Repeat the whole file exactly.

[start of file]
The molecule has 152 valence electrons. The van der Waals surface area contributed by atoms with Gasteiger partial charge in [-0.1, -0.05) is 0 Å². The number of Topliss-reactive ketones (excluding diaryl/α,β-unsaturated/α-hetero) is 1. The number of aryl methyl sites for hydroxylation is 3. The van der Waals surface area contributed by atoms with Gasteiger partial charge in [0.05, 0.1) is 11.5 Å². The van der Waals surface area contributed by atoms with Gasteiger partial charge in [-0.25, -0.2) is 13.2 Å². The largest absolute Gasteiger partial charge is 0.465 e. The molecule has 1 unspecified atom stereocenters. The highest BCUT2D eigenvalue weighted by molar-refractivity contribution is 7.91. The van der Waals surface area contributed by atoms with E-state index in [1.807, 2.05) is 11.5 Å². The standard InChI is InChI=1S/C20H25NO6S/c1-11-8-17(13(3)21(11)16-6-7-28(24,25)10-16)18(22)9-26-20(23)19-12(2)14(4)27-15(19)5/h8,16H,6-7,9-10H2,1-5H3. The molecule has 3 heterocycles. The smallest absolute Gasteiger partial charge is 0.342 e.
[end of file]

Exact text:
The molecule has 152 valence electrons. The van der Waals surface area contributed by atoms with Gasteiger partial charge in [-0.1, -0.05) is 0 Å². The number of Topliss-reactive ketones (excluding diaryl/α,β-unsaturated/α-hetero) is 1. The number of aryl methyl sites for hydroxylation is 3. The van der Waals surface area contributed by atoms with Gasteiger partial charge in [0.05, 0.1) is 11.5 Å². The van der Waals surface area contributed by atoms with Gasteiger partial charge in [-0.25, -0.2) is 13.2 Å². The largest absolute Gasteiger partial charge is 0.465 e. The molecule has 1 unspecified atom stereocenters. The highest BCUT2D eigenvalue weighted by molar-refractivity contribution is 7.91. The van der Waals surface area contributed by atoms with E-state index in [1.807, 2.05) is 11.5 Å². The standard InChI is InChI=1S/C20H25NO6S/c1-11-8-17(13(3)21(11)16-6-7-28(24,25)10-16)18(22)9-26-20(23)19-12(2)14(4)27-15(19)5/h8,16H,6-7,9-10H2,1-5H3. The molecule has 3 heterocycles. The smallest absolute Gasteiger partial charge is 0.342 e.